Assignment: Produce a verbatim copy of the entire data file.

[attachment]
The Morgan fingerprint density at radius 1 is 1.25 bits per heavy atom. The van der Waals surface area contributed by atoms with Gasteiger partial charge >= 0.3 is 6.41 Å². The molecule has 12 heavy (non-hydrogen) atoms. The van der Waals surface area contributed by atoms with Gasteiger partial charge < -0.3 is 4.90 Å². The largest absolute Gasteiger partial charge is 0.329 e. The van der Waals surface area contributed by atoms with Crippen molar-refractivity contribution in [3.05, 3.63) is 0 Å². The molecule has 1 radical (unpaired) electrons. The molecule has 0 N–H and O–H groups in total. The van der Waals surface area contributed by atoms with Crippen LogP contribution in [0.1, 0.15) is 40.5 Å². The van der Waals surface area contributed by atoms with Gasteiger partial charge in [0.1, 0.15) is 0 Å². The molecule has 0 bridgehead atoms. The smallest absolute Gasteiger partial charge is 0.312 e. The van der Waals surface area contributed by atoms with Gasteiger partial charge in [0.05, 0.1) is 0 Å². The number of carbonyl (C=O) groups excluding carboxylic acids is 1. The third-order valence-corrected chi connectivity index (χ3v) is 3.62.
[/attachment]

The Morgan fingerprint density at radius 1 is 1.25 bits per heavy atom. The van der Waals surface area contributed by atoms with Gasteiger partial charge >= 0.3 is 6.41 Å². The molecule has 12 heavy (non-hydrogen) atoms. The van der Waals surface area contributed by atoms with Gasteiger partial charge < -0.3 is 4.90 Å². The largest absolute Gasteiger partial charge is 0.329 e. The van der Waals surface area contributed by atoms with Crippen molar-refractivity contribution in [3.05, 3.63) is 0 Å². The molecule has 1 radical (unpaired) electrons. The molecule has 0 N–H and O–H groups in total. The van der Waals surface area contributed by atoms with Crippen LogP contribution in [0.1, 0.15) is 40.5 Å². The van der Waals surface area contributed by atoms with Gasteiger partial charge in [0.1, 0.15) is 0 Å². The molecule has 0 bridgehead atoms. The smallest absolute Gasteiger partial charge is 0.312 e. The van der Waals surface area contributed by atoms with Gasteiger partial charge in [0.05, 0.1) is 0 Å². The number of carbonyl (C=O) groups excluding carboxylic acids is 1. The third-order valence-corrected chi connectivity index (χ3v) is 3.62.